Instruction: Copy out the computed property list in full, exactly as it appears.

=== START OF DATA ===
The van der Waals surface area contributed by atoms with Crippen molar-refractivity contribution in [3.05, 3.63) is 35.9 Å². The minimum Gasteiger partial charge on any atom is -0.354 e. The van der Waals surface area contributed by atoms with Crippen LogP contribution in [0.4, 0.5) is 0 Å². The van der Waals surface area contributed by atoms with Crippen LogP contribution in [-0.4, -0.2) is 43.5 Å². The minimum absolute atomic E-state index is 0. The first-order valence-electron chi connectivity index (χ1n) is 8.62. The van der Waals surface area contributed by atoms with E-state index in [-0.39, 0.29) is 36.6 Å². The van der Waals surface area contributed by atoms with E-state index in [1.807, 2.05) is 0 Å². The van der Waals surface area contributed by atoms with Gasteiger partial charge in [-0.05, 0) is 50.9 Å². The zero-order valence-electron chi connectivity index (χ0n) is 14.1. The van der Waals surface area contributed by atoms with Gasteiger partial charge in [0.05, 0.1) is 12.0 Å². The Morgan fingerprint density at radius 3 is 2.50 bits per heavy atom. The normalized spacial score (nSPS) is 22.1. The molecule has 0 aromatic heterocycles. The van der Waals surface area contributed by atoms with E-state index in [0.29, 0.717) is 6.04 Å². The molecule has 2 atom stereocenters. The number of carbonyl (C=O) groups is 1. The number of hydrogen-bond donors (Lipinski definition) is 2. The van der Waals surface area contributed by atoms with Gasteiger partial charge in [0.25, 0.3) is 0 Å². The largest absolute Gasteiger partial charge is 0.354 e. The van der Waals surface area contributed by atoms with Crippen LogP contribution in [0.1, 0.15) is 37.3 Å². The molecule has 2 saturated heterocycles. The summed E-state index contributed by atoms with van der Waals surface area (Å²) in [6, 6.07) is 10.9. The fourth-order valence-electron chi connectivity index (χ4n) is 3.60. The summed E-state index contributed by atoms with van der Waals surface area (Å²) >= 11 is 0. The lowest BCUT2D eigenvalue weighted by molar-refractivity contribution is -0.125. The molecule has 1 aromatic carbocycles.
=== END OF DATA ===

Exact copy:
The van der Waals surface area contributed by atoms with Crippen molar-refractivity contribution in [3.05, 3.63) is 35.9 Å². The minimum Gasteiger partial charge on any atom is -0.354 e. The van der Waals surface area contributed by atoms with Crippen LogP contribution in [0.4, 0.5) is 0 Å². The van der Waals surface area contributed by atoms with Crippen LogP contribution in [-0.4, -0.2) is 43.5 Å². The minimum absolute atomic E-state index is 0. The first-order valence-electron chi connectivity index (χ1n) is 8.62. The van der Waals surface area contributed by atoms with E-state index in [-0.39, 0.29) is 36.6 Å². The van der Waals surface area contributed by atoms with E-state index in [1.807, 2.05) is 0 Å². The van der Waals surface area contributed by atoms with Gasteiger partial charge in [-0.05, 0) is 50.9 Å². The zero-order valence-electron chi connectivity index (χ0n) is 14.1. The van der Waals surface area contributed by atoms with Gasteiger partial charge in [0.05, 0.1) is 12.0 Å². The Morgan fingerprint density at radius 3 is 2.50 bits per heavy atom. The normalized spacial score (nSPS) is 22.1. The molecule has 0 aromatic heterocycles. The van der Waals surface area contributed by atoms with E-state index in [0.29, 0.717) is 6.04 Å². The molecule has 2 atom stereocenters. The number of carbonyl (C=O) groups is 1. The number of hydrogen-bond donors (Lipinski definition) is 2. The van der Waals surface area contributed by atoms with Gasteiger partial charge in [0.25, 0.3) is 0 Å². The largest absolute Gasteiger partial charge is 0.354 e. The van der Waals surface area contributed by atoms with Crippen LogP contribution in [0.1, 0.15) is 37.3 Å². The molecule has 2 saturated heterocycles. The summed E-state index contributed by atoms with van der Waals surface area (Å²) in [6, 6.07) is 10.9. The fourth-order valence-electron chi connectivity index (χ4n) is 3.60. The summed E-state index contributed by atoms with van der Waals surface area (Å²) >= 11 is 0. The lowest BCUT2D eigenvalue weighted by molar-refractivity contribution is -0.125. The molecule has 1 aromatic carbocycles.